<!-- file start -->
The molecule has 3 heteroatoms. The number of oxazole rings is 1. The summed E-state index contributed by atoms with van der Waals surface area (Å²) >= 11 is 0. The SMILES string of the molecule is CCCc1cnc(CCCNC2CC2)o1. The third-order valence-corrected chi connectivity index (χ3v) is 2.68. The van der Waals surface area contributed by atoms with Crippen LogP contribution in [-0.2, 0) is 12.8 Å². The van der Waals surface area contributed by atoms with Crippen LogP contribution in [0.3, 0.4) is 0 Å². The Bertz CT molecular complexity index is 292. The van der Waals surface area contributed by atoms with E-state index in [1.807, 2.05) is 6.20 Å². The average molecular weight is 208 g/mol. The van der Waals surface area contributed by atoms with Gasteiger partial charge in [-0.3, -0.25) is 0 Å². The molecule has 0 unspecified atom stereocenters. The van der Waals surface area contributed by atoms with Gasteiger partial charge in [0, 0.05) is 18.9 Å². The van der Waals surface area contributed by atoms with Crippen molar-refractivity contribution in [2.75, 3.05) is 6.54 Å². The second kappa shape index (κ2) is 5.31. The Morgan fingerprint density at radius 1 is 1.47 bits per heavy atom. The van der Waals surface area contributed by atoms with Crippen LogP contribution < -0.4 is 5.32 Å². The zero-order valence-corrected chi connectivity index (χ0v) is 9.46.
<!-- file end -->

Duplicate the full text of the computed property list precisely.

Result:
The molecule has 3 heteroatoms. The number of oxazole rings is 1. The summed E-state index contributed by atoms with van der Waals surface area (Å²) >= 11 is 0. The SMILES string of the molecule is CCCc1cnc(CCCNC2CC2)o1. The third-order valence-corrected chi connectivity index (χ3v) is 2.68. The van der Waals surface area contributed by atoms with Crippen LogP contribution in [-0.2, 0) is 12.8 Å². The van der Waals surface area contributed by atoms with Crippen LogP contribution in [0.3, 0.4) is 0 Å². The Bertz CT molecular complexity index is 292. The van der Waals surface area contributed by atoms with E-state index in [1.807, 2.05) is 6.20 Å². The average molecular weight is 208 g/mol. The van der Waals surface area contributed by atoms with Gasteiger partial charge in [-0.3, -0.25) is 0 Å². The molecule has 0 unspecified atom stereocenters. The van der Waals surface area contributed by atoms with Gasteiger partial charge in [0, 0.05) is 18.9 Å². The van der Waals surface area contributed by atoms with Crippen molar-refractivity contribution in [2.75, 3.05) is 6.54 Å². The second kappa shape index (κ2) is 5.31. The Morgan fingerprint density at radius 1 is 1.47 bits per heavy atom. The van der Waals surface area contributed by atoms with Crippen LogP contribution < -0.4 is 5.32 Å². The zero-order valence-corrected chi connectivity index (χ0v) is 9.46.